The Elephant in the Room is Cancer. Tea is the Relief Conversation Provides.

Letting Me Be Me

by Vikki RamdassJanuary 22, 2023View more posts from Vikki Ramdass

This is a new and interesting topic for me, as I am usually ashamed to discuss my body issues with people. Being only 4 feet, eleven inches short, I was always heckled in school. I have heard so many comments about my height that I am used to it now. I used to ask myself why I wasn’t taller, why I was so short, and why I couldn’t grow up. But the answers never came.

My late mom always wanted tall grandchildren. I guess she hinted to me to look for a tall partner but that didn’t happen either. Boy, was I cursed. I hated my life as a teenager. It was filled with so many problems. My parents sent me to multiple therapists but only one stood out to me. He told me that there was nothing wrong with me, that I was just going through a normal teenage phase of depression. He also said that it would pass, but I never believed him.

I guess I never had many friends as a teenager. They always laughed at my clothes, hair, and makeup. Gosh, a girl can get a real breakout here these days. Up to this present day, there is still mounting pressure on how women dress, look, and cook. Why, people, why? I just want to live a normal, happy life.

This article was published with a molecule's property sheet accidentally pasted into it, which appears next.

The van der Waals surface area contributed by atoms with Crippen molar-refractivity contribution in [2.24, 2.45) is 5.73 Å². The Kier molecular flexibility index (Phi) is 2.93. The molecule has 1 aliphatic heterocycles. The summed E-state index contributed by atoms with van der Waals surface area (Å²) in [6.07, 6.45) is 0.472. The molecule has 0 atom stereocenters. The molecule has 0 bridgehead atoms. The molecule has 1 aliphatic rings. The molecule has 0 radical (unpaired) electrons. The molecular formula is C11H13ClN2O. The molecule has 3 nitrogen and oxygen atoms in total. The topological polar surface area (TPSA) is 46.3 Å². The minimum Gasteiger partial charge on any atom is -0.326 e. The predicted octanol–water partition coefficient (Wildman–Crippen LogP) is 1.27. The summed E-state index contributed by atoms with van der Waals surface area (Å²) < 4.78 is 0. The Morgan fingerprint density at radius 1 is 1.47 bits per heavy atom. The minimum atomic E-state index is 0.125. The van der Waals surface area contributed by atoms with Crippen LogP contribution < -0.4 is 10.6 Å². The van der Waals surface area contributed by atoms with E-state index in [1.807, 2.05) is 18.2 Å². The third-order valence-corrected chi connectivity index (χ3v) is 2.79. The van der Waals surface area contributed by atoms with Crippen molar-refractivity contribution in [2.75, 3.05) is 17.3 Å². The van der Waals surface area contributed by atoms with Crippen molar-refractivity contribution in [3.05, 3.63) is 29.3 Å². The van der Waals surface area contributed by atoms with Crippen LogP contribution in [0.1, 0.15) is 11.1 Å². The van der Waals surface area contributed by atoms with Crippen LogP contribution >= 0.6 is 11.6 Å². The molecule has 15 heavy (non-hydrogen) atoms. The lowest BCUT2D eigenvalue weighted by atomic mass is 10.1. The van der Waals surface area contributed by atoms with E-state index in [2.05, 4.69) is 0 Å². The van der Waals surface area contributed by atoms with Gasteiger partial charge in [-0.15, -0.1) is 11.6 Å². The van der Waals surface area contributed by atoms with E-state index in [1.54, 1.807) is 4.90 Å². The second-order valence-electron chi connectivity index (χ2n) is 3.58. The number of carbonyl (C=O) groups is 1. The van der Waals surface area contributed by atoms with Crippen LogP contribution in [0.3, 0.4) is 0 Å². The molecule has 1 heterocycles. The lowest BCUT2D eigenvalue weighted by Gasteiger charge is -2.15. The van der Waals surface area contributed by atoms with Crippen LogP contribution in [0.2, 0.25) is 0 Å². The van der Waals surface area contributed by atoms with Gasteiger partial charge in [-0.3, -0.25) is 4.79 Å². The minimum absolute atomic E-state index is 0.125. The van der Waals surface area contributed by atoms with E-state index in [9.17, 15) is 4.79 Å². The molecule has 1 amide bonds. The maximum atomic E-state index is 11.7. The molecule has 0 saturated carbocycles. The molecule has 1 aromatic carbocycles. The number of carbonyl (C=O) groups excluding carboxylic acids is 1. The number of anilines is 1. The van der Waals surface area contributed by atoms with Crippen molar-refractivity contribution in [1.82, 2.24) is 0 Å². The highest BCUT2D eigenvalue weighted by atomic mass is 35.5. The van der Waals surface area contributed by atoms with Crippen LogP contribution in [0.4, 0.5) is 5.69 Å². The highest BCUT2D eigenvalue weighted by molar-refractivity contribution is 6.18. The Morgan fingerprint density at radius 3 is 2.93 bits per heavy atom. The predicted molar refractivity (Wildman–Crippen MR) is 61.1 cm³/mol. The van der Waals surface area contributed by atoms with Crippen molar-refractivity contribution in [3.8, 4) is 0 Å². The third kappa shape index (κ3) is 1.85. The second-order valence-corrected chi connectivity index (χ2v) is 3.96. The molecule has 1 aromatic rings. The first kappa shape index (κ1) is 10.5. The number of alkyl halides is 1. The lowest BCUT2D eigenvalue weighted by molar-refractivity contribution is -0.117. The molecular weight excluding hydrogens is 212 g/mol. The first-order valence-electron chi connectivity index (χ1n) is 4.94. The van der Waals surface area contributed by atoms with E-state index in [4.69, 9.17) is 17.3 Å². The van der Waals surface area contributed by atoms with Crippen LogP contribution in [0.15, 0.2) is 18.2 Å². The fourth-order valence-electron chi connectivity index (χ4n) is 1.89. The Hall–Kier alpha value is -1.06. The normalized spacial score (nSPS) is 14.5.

But my life was far from average. At 18, I lost my mom to ovarian cancer. I still miss her up to this day, but time heals all. It was only a few years ago that I actually stopped crying on Mother’s Day. It was always a horrible day for me. I remember caring for her—that was not an easy task. I had to be strong at such a young age in my life. It was unfair.

I knew there was a possibility that I might get cancer, but I always thought that it would have missed me. Boy, was I wrong again. At age 33, you guessed it. I was diagnosed with stage 1 triple-negative breast cancer. All these fancy big words were thrown at me, which I knew nothing about. I had to research everything online. All my medical reports, my diagnosis, my surgery and treatment options. This was a whole new medical world for me.

I felt as though my life as I knew it was over. I was too young to die. I had to break the news to my dad over the phone, which was scary. Although I was the one diagnosed, my family felt it more than me. I cried for days, so confused and lost. I wish I could go back in time and remove those memories, but it is part of my life now—hopefully my past and not my future. My friends were terrified—I think I had more faith than they did, but I held on to hope.

I opted for a lumpectomy, but looking back at it now, I should have had a double mastectomy. It was stressful all around. I wished everything was just a bad dream. I kept praying that I would wake up one day and laugh about it, but that day never came. Before my surgery, it was suggested that I attend a pre-surgery counseling session, which I did. It went well, so I thought that I was fully prepared. For the day of my surgery, I changed into a hospital gown and lay on the bed awaiting my turn.